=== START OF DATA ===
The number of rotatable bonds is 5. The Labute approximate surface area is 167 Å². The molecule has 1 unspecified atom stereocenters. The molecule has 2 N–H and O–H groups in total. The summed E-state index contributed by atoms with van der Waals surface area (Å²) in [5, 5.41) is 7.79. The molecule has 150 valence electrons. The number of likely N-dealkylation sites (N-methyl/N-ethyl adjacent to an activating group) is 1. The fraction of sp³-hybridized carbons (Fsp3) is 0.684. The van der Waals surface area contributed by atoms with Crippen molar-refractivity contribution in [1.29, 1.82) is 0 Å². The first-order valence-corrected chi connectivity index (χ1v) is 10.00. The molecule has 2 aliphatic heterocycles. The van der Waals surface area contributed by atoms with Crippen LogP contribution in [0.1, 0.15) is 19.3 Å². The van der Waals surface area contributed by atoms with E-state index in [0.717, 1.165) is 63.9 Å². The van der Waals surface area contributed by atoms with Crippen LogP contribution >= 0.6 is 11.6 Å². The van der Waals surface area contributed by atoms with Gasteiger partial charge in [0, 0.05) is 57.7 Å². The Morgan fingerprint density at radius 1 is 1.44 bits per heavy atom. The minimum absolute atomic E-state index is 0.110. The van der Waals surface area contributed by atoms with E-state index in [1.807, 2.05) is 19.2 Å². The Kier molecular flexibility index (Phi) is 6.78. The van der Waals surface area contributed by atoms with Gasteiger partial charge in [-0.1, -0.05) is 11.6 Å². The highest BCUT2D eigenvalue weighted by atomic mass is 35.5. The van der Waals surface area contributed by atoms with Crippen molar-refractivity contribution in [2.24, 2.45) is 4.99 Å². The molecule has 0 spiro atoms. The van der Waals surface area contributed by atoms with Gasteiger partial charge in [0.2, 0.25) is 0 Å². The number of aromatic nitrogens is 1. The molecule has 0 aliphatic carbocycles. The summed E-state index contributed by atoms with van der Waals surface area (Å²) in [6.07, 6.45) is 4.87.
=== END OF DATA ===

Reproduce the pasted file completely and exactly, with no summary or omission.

The number of rotatable bonds is 5. The Labute approximate surface area is 167 Å². The molecule has 1 unspecified atom stereocenters. The molecule has 2 N–H and O–H groups in total. The summed E-state index contributed by atoms with van der Waals surface area (Å²) in [5, 5.41) is 7.79. The molecule has 150 valence electrons. The number of likely N-dealkylation sites (N-methyl/N-ethyl adjacent to an activating group) is 1. The fraction of sp³-hybridized carbons (Fsp3) is 0.684. The van der Waals surface area contributed by atoms with Crippen molar-refractivity contribution in [1.29, 1.82) is 0 Å². The first-order valence-corrected chi connectivity index (χ1v) is 10.00. The molecule has 2 aliphatic heterocycles. The van der Waals surface area contributed by atoms with Crippen LogP contribution in [0.1, 0.15) is 19.3 Å². The van der Waals surface area contributed by atoms with E-state index in [0.717, 1.165) is 63.9 Å². The van der Waals surface area contributed by atoms with Crippen LogP contribution >= 0.6 is 11.6 Å². The van der Waals surface area contributed by atoms with Gasteiger partial charge in [0, 0.05) is 57.7 Å². The Morgan fingerprint density at radius 1 is 1.44 bits per heavy atom. The minimum absolute atomic E-state index is 0.110. The van der Waals surface area contributed by atoms with E-state index in [1.807, 2.05) is 19.2 Å². The Kier molecular flexibility index (Phi) is 6.78. The van der Waals surface area contributed by atoms with Gasteiger partial charge in [-0.1, -0.05) is 11.6 Å². The highest BCUT2D eigenvalue weighted by atomic mass is 35.5. The van der Waals surface area contributed by atoms with Crippen molar-refractivity contribution in [2.24, 2.45) is 4.99 Å². The molecule has 0 spiro atoms. The van der Waals surface area contributed by atoms with Gasteiger partial charge in [0.2, 0.25) is 0 Å². The number of aromatic nitrogens is 1. The molecule has 0 aliphatic carbocycles. The summed E-state index contributed by atoms with van der Waals surface area (Å²) in [6.07, 6.45) is 4.87.